Role of hepatic and intestinal P450 enzymes in the metabolic activation of the colon carcinogen azoxymethane in mice

Vandana Megaraj, Xinxin Ding, Cheng Fang, Nataliia Kovalchuk, Yi Zhu, Qing Yu Zhang

Research output: Contribution to journalArticle

25 Citations (Scopus)

Abstract

P450-mediated bioactivation of azoxymethane (AOM), a colon carcinogen, leads to the formation of DNA adducts, of which O6-methylguanine (O6-mG) is the most mutagenic and contributes to colon tumorigenesis. To determine whether P450 enzymes of the liver and intestine both contribute to AOM bioactivation in vivo, we compared tissue levels of AOM-induced DNA adducts, microsomal AOM metabolic activities, and incidences of colonic aberrant crypt foci (ACF) among wild-type (WT), liver-specific P450 reductase (Cpr)-null (LCN), and intestinal epithelium-specific Cpr-null (IECN) mice. At 6 h following AOM treatment (at 14 mg/kg, s.c.), O6-mG and N 7-mG levels were highest in the liver, followed by the colon, and then small intestine in WT mice. As expected, hepatic adduct levels were significantly lower (by >60%) in LCN mice but unchanged in IECN mice, whereas small-intestinal adduct levels were unchanged or increased in LCN mice but lower (by >50%) in IECN mice compared to that in WT mice. However, colonic adduct levels were unchanged in IECN mice compared to that in WT mice and increased in LCN mice (by 1.5-2.9-fold). The tissue-specific impact of the CPR loss in IECN and LCN mice on microsomal AOM metabolic activity was confirmed by rates of formation of formaldehyde and N7-mG in vitro. Furthermore, the incidence of ACF, a lesion preceding colon cancer, was similar in the three mouse strains. Thus, AOM-induced colonic DNA damage and ACF formation is not solely dependent on either hepatic or intestinal microsomal P450 enzymes. P450 enzymes in both the liver and intestine likely contribute to AOM-induced colon carcinogenesis.

Original languageEnglish (US)
Pages (from-to)656-662
Number of pages7
JournalChemical Research in Toxicology
Volume27
Issue number4
DOIs
StatePublished - Apr 21 2014
Externally publishedYes

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Azoxymethane
Carcinogens
Cytochrome P-450 Enzyme System
Colon
Chemical activation
Liver
Intestinal Mucosa
Aberrant Crypt Foci
DNA Adducts
Tissue
Intestines
Metabolic Activation
Carcinogenesis
Formaldehyde
Oxidoreductases
Incidence
Cardiopulmonary Resuscitation
Colonic Neoplasms
DNA Damage
Small Intestine

ASJC Scopus subject areas

  • Toxicology

Cite this

Role of hepatic and intestinal P450 enzymes in the metabolic activation of the colon carcinogen azoxymethane in mice. / Megaraj, Vandana; Ding, Xinxin; Fang, Cheng; Kovalchuk, Nataliia; Zhu, Yi; Zhang, Qing Yu.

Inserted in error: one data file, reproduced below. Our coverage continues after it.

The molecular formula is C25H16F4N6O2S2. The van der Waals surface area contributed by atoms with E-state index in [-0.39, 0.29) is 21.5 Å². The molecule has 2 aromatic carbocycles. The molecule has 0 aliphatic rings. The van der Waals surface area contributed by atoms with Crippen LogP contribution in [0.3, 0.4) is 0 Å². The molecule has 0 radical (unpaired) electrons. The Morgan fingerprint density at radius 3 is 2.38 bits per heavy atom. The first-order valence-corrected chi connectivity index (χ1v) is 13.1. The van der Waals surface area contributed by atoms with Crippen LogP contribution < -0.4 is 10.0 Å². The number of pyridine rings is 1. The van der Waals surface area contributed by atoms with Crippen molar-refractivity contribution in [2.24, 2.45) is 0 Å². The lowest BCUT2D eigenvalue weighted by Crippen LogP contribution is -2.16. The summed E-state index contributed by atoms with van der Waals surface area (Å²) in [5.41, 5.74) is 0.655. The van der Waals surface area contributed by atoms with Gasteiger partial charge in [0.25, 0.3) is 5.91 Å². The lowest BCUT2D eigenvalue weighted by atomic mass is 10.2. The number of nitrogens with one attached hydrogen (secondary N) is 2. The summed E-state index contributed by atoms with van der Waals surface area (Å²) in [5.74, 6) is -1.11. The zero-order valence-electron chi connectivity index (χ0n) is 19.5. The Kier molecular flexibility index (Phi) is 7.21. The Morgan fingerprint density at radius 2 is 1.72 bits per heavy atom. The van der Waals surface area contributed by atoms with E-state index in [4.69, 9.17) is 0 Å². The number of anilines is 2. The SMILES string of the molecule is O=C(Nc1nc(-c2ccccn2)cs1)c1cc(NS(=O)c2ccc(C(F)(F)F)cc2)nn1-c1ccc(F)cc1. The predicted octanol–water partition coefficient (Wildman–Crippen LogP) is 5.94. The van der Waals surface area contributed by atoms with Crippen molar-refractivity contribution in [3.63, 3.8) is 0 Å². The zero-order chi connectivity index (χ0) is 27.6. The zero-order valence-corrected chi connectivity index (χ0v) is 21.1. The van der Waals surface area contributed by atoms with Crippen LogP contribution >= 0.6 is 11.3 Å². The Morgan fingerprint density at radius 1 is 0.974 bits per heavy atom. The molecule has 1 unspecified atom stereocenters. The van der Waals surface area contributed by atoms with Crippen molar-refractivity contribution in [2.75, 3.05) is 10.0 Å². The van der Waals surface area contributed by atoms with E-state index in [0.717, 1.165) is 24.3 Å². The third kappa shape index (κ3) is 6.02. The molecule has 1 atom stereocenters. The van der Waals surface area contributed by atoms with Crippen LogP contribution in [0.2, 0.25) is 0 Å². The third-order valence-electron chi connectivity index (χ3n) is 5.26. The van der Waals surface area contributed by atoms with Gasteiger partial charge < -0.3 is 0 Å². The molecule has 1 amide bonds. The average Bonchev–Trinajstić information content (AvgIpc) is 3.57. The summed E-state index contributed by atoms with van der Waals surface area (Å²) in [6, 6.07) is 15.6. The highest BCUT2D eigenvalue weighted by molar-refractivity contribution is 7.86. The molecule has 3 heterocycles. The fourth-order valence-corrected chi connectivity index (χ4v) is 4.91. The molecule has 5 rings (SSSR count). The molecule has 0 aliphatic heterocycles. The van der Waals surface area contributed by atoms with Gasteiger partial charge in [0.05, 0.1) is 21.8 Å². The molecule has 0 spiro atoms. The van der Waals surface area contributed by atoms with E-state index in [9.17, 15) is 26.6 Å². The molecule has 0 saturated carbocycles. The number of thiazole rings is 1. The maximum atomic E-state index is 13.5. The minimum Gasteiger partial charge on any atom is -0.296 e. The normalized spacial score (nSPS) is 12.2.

In: Chemical Research in Toxicology, Vol. 27, No. 4, 21.04.2014, p. 656-662.

Research output: Contribution to journalArticle

Megaraj, Vandana ; Ding, Xinxin ; Fang, Cheng ; Kovalchuk, Nataliia ; Zhu, Yi ; Zhang, Qing Yu. / Role of hepatic and intestinal P450 enzymes in the metabolic activation of the colon carcinogen azoxymethane in mice. In: Chemical Research in Toxicology. 2014 ; Vol. 27, No. 4. pp. 656-662.
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abstract = "P450-mediated bioactivation of azoxymethane (AOM), a colon carcinogen, leads to the formation of DNA adducts, of which O6-methylguanine (O6-mG) is the most mutagenic and contributes to colon tumorigenesis. To determine whether P450 enzymes of the liver and intestine both contribute to AOM bioactivation in vivo, we compared tissue levels of AOM-induced DNA adducts, microsomal AOM metabolic activities, and incidences of colonic aberrant crypt foci (ACF) among wild-type (WT), liver-specific P450 reductase (Cpr)-null (LCN), and intestinal epithelium-specific Cpr-null (IECN) mice. At 6 h following AOM treatment (at 14 mg/kg, s.c.), O6-mG and N 7-mG levels were highest in the liver, followed by the colon, and then small intestine in WT mice. As expected, hepatic adduct levels were significantly lower (by >60{\%}) in LCN mice but unchanged in IECN mice, whereas small-intestinal adduct levels were unchanged or increased in LCN mice but lower (by >50{\%}) in IECN mice compared to that in WT mice. However, colonic adduct levels were unchanged in IECN mice compared to that in WT mice and increased in LCN mice (by 1.5-2.9-fold). The tissue-specific impact of the CPR loss in IECN and LCN mice on microsomal AOM metabolic activity was confirmed by rates of formation of formaldehyde and N7-mG in vitro. Furthermore, the incidence of ACF, a lesion preceding colon cancer, was similar in the three mouse strains. Thus, AOM-induced colonic DNA damage and ACF formation is not solely dependent on either hepatic or intestinal microsomal P450 enzymes. P450 enzymes in both the liver and intestine likely contribute to AOM-induced colon carcinogenesis.",
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